It may not be the Apple you wished for, but you can’t lay it all on Cook.

      You’re right Cook is the force behind Apple’s efficiency. Jobs picked, promoted, and left him in charge because of his traits.

    2. Why did you chose a name (Trevor Phillips) based on a video game character in Grand Theft Auto? Every time I see your post I think of a kid in basement who plays games all day and only comes up to get Pop Tarts and Red Bull.

    3. What a bunch of malarkey.

      Steve Jobs is the one who killed Mac OS 9 and moved Apple to Mac OS X, the OS people screamed and hollered about because it “hid” all the system files, made it difficult for people to change system settings not contained in System Preferences, and generally isolated the user from the underlying UNIX OS.

      Steve Jobs oversaw the release of applications like iMovie, iDVD, iWork, iLife, which created “dumbed down” applications so that people could quickly and easily make movies, documents, etc. without having to deal with all the little minutiae of other, more complex apps.

      Steve Jobs oversaw the development of the iPod OS and iPhone OS, which completely locked the end user out of OS files. In particular, iPhone OS doesn’t allow you to access ANY system files or even see directories.

      So take your rant somewhere else, hypocrite.

      1. You’re just a dumb fuck paper tiger pretend lawyer with no understanding of the underlying technical issues. Why the fuck don’t you shut your dumb fuck trap and write points that address the issues raised by the poster you dumb ass fuck.

        Another dumb fuck taken down a notch.

    4. Well said, three cheers.

      Excellent roundup of nits and needs to be repeated until it sinks into arrogant Apple skulls droning on in the mothership and the knee-jerk defenders that don’t debate specific points and only engage in petty personal attacks.

      That said, not all the fault of T.C. But certainly he has accelerated the pace and decline away from quality SOFTWARE in a quest for what … more money, unit share, Wall St./analyst/media love?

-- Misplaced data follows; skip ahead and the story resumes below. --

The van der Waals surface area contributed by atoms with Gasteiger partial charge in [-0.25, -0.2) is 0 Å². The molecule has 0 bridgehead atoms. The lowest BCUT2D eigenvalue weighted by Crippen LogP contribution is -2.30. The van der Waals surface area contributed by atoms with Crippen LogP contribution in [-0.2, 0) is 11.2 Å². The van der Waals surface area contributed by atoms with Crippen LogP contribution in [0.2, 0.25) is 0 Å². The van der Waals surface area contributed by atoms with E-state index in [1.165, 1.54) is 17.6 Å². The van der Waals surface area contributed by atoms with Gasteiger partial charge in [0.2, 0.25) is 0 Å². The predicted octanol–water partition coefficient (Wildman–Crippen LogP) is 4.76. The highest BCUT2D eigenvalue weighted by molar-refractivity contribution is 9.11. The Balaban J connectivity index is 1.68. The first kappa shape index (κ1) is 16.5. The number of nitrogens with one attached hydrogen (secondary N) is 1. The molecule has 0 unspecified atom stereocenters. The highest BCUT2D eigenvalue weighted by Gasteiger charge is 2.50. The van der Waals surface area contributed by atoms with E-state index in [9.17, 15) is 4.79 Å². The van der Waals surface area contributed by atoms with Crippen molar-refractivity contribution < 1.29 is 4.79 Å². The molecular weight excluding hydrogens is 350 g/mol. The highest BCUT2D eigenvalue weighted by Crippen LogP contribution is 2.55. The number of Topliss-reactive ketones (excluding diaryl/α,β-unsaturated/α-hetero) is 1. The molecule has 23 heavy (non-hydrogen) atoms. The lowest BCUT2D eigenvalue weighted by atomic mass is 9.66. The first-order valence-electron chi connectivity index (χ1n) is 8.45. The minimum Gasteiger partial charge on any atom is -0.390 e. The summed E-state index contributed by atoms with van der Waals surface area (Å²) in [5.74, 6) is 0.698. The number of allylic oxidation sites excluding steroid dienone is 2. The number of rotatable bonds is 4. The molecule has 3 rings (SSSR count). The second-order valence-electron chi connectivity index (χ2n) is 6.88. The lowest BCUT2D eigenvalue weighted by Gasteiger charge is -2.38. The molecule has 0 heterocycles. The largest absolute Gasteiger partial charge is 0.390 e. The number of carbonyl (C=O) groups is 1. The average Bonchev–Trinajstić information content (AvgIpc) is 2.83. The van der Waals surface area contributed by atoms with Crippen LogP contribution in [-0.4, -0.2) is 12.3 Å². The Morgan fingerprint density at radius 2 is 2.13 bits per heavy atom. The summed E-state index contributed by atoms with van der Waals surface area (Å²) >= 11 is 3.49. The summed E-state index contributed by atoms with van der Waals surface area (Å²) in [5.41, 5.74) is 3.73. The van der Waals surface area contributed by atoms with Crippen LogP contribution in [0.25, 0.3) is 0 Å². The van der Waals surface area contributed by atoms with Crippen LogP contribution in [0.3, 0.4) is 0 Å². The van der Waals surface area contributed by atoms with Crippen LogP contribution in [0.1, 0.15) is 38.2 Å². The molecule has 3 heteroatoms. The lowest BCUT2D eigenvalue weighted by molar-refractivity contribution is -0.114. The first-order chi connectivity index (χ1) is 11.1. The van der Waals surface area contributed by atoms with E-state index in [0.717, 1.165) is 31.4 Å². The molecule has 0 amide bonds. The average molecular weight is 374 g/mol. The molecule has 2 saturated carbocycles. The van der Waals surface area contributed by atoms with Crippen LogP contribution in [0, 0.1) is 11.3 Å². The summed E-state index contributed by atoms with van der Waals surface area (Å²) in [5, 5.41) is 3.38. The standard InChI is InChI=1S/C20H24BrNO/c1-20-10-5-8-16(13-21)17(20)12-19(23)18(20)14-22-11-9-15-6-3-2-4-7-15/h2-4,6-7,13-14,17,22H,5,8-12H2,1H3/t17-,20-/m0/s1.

Now the iOS7 kindergarten design creep is on the website and God forbid the next version of OSX.

      Don’t really care about the next big thing and nagging media question of whether Apple can innovate or not. Leave that to the paid critics. They have already innovated like no other company on the planet Earth with many revolutionary products that every competitor would die for.

      I’m fine with speed bumps, faster, smaller, cheaper (probably not) and better. I’m not fine with stripping visuals to esoteric stick figure design, unreadable type and map roads so light they are totally useless. Not to mention the dumbing down of superior software and legendary functionality.

      A bright course for Apple is simply becoming more and more difficult to discern, day by day … sorry.

  3. ‘Old guard’ – the guy is retiring not leaving because of how Apple has changed.

    People leave companies, people replace them and business goes on…

    Such is the cycle. One thing is guaranteed in business and that is things always change.

    1. Precisely. Oppenheimer replaced Fred Andersen after the options backdating débâcle and wasn’t necessarily instrumental in much of Apple’s current tax shelter and tax avoidance strategies, some of which have been in place since the early 80’s. As usual, the bloggers are trying to mythologize a retiring Apple executive to serve their FUD goals. P.O. was merely a good CFO who did his job well as the steward of an abnormally large cash hoarde.

    2. Unfortunately, every Apple exec who worked under Steve Jobs and now retires, moves on, or leaves Apple for any reason will cause “changing of the guard” articles from now until everyone is dead and buried. As if no one else in the known universe can manage finances of a large company.

      Oppenheimer has done a fantastic job for Apple, but it’s not like he’s not replaceable.

  4. With all the complaining what T.C. and P.O. have done is build the largest tech company in the world. My Mac is the best computer I’ve ever used. My iPhone is the not only the best phone, it is the finest consumer product I own. My iPad 1 is STILL doing just fine after over 4 years of daily use- it still lasts over 10 hours.

    That on an unprecedented golbal scale is is what Apple is doing.

  5. And this is news. Peter is one of the many many baby boomers who will be retiring in the next 10 years. Every Company in the USA will be going through the “changing of the guard”. It has little to do with changes in CEO’s and environment, and lots to do with people who have made enough money and want to get on to the next act in life.